On the one hand, it seems like the surgery just happened. On the other hand, it seems like it was ages ago. I will blame my confusion on the residual anesthesia still coursing through my body.
When I posted last about my kidney donation, I was still in what I refer to as “the rough period.” This recovery has been more difficult than I expected. I was told that the first few days would be tough; the day of surgery and the day after were a piece of cake since I was on a lot of pain medicine. The following day when I went home was a lot harder; the car ride home was torture!
I got a list of what I should expect after discharge from the hospital, but somehow I was still caught somewhat by surprise. There was a fair amount of discomfort. I lost a lot of weight (which I did not need to do). I began to feel like I had turned a corner until 10 days after surgery. After 2 weeks, I was back to training clients virtually–albeit with naps in between! After 3 weeks, I was training my in-home clients, and then a few days later I went back to teaching my fitness classes. The main thing now is that I still tire quite easily; as I indicated in my last post, I have really had to listen to my body and figure out what I can and cannot do. I do finally feel like myself again, though, and look forward to building up my strength and endurance.
Would I do this again? Absolutely not–I intend to keep the one kidney I have left! Did I think this was worthwhile? Absolutely yes! A couple of weeks ago, my wife and I had dinner with Phil and his wife; he is the guy for whom I donated, but was not the one to actually receive the kidney since we were not a match. It was great to see how well he is doing; unlike the donor, the recipient feels better almost immediately. Sometimes in life we wonder if we really make a difference. This time, I know that I did. It was also just amazing to have this connection with a stranger.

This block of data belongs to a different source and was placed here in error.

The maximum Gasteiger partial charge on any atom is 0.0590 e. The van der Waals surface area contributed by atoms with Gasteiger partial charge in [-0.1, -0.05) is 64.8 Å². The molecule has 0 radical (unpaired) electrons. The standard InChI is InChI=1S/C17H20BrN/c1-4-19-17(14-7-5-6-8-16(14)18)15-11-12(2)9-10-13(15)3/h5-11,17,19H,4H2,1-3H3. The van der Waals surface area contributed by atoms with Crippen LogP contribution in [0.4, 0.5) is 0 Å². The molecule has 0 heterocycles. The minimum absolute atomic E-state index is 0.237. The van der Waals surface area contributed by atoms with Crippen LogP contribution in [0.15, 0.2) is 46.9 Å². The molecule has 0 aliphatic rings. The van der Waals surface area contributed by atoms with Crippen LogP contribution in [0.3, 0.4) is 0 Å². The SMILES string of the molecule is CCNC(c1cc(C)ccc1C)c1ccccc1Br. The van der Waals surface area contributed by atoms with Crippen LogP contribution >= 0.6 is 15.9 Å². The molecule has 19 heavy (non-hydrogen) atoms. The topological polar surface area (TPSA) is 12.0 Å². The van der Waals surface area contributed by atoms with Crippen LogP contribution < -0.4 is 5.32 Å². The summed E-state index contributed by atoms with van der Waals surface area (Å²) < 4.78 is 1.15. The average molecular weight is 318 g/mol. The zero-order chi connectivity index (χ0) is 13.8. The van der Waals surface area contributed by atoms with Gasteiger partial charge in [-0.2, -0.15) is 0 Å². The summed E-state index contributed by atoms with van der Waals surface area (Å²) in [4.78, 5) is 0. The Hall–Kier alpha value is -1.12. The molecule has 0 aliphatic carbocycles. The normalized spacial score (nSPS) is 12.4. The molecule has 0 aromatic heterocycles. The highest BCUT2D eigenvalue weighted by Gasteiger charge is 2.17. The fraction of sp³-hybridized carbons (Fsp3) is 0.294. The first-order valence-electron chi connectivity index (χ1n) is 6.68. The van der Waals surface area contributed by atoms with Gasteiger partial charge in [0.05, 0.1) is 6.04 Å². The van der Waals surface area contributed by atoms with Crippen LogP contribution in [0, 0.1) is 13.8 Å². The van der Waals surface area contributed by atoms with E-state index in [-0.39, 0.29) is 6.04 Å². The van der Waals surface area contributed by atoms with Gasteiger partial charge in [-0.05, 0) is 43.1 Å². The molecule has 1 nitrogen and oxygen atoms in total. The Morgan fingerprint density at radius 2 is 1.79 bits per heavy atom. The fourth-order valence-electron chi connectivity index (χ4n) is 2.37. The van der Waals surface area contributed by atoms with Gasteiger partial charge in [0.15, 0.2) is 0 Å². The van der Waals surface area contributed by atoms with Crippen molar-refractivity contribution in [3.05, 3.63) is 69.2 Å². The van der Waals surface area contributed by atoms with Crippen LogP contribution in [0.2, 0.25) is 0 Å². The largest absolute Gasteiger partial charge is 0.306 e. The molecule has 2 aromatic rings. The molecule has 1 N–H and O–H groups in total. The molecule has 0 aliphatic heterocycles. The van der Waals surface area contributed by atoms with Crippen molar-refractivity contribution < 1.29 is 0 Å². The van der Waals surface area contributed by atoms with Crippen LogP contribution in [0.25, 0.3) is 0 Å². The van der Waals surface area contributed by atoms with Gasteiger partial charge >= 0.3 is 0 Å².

Next week, the Cleveland Clinic will be hosting a reunion for the 3 donors and 3 recipients in our “daisy chain.” This will be when I meet the guy who got the kidney I donated (I try not to call it “my kidney,” because now it is his). I am kind of nervous about it. I had gotten to know Phil through social media, but the recipient is really a total stranger. I hope it will be just as amazing to have a connection with him; we will see how it goes.
In the meantime, I have heard about three people I know who need kidneys. One is in the thick of finding a donor. It is refreshing to see the outpouring of concern, support and prayers on Facebook. Hopefully, it will translate into something more. Hopefully, someone will see it–just like I saw a post last year–and decide not to keep scrolling, or to just “like” the post, but actually take the first step to find out about donating.
Despite all the discomfort, I feel so grateful that I was able to do this. I am thankful that I did not wait until it was too late. I am proud that I have made my health and fitness a priority.
Thank you to my wife, my family, and my friends for all their support. Thanks to everyone at the Cleveland Clinic: my doctors, the kidney donor coordinators, the nurses, aides, phlebotomists, environmental services, and administrative staff. In my book, you are all heroes too!